We should note that the “plan” referenced here is the process plan for developing a conceptual plan and facilitating an engagement process, not a plan for the final disposition of the property. We hope this helps clarify this point.
A final note is that, despite the property being purchased in 2016, some council members feel the petition’s timeline (creating a work plan by Fall 2022) is too fast. You can draw your own conclusions on the pace of progress.
Takeaway: CHALT’s blog post (either unintentionally or willfully) misrepresents the content and intent of the petition submitted by Councilmember Parker. We’ve provided clarification based on the language in the petition.
The post spends a considerable amount of time dissecting the comments of council members Camille Berry and Paris Miller-Foushee. Unfortunately, CHALT uses this discussion to pit council members Berry and Foushee against the public by stating they were “particularly sharp in their condemnation of public feedback with which they disagreed.” If you watched the meeting like we did (if you missed it, the recording is available here) you’ll know that this comment is taken out of context. We won’t speculate why.
What actually happened during the meeting is that Councilmember Miller-Foushee responded to a comment made by Councilmember Jess Anderson who suggested the petition’s timeline was “political.” Here’s Councilmember Miller-Foushee’s direct response to Councilmember Anderson (NOT the public) in full:
“This petition is a direct reflection and an iteration of the original resolution. My signing on to this petition is not a political move. I’m putting folks on notice to not ever frame my service or leadership or the decisions I make as a political move.”
The CHALT post goes on to scold Councilmembers Berry, Miller-Foushee, and Tai Huynh for “refus[ing] invitations to visit the property they have formed such strong opinions about.” The not-so-subtle undertones in this rebuke suggest that these specifically-named council members don’t understand or appreciate something that the other councilmembers or CHALT members understand and appreciate. We don’t know, and will not speculate, why these three members are specifically called out. The only way the author could claim with certainty that these three refused invitations is if the author were the one who invited them. But, if the sense of disdain in the blog post is any indication of the way these council members are treated, it’s not hard to imagine why they might have declined the offer. We have confirmed with council that all council members have visited the American Legion site.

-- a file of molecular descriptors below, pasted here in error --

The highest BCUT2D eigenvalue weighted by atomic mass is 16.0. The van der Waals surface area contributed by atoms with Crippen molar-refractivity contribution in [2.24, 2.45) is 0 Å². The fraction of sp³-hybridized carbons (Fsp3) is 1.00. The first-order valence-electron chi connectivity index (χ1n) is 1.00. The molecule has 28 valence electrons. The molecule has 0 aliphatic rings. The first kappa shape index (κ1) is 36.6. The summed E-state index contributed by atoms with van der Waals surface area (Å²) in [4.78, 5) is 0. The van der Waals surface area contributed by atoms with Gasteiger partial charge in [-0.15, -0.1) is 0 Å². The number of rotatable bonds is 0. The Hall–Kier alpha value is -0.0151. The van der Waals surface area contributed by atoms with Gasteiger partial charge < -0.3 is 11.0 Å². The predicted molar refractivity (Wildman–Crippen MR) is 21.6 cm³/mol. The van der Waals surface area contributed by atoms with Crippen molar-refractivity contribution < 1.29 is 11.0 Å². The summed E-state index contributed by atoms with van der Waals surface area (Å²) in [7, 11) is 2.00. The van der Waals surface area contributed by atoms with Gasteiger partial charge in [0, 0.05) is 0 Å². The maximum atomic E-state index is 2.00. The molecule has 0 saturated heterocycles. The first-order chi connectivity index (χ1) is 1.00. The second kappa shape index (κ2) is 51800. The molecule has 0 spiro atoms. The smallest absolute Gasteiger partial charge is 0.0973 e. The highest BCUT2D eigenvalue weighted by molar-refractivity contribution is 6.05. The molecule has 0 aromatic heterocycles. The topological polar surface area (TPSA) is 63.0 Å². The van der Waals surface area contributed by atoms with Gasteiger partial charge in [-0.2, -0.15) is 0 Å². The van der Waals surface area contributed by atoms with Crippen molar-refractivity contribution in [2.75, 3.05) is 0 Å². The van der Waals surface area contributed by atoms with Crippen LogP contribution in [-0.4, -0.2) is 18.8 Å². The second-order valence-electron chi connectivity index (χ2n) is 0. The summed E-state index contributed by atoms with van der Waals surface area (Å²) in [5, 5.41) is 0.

Takeaway: CHALT’s blog post misrepresents an exchange between council members and reframes it as council members “criticiz[ing] the public.” The author also makes unsupported (and somewhat spurious) claims about certain council members failing to tour and/or appreciate the property.
The park that’s not a park
TBB has already written on the importance of language and the ability of words to influence outcomes. CHALT’s blog post misrepresents comments made by Councilmember Berry who suggested we not call the property a park (presumably because it’s not a park). Councilmember Berry’s experience running Durham Central Park adequately qualifies her to make a determination about what is – or is not – a park.
And while her priority is housing, Councilmember Berry’s park management experience will certainly benefit the American Legion process. She also pointed to Durham Central Park as an example of small park success. While DCP is only 5 acres it is wildly successful and extremely popular. Lastly, Councilmember Berry asked her colleagues to use “more than fear” when considering possibilities for the property and noted that the council has a track record of slow decision making.
While it is true that town parks and recreation bond funds were used (funding just over half the purchase price of the property), there was never an expectation that the entire American Legion site would be used as a park. CHALT’s post is at odds with the Town Council’s resolution approving the purchase of the property in several critical respects. The resolution explicitly states that:
The acquisition of the Legion property will provide the opportunity for the Town to consider opportunities for potential different uses for parts of the property which will provide benefit to the Town and its residents
The Council affirms its intent that the American Legion property be used for a mix of purposes, both public and private, consistent with the guiding principles approved by the Council in June, 2016
Council expects the Town will recoup a portion of the purchase price by making some portions of the American Legion property available for private development.
The Council directs the Town Manager to initiate the steps, as outlined in the report to the Council, as soon as practicable to begin a planning process to consider potential future uses of the American Legion property.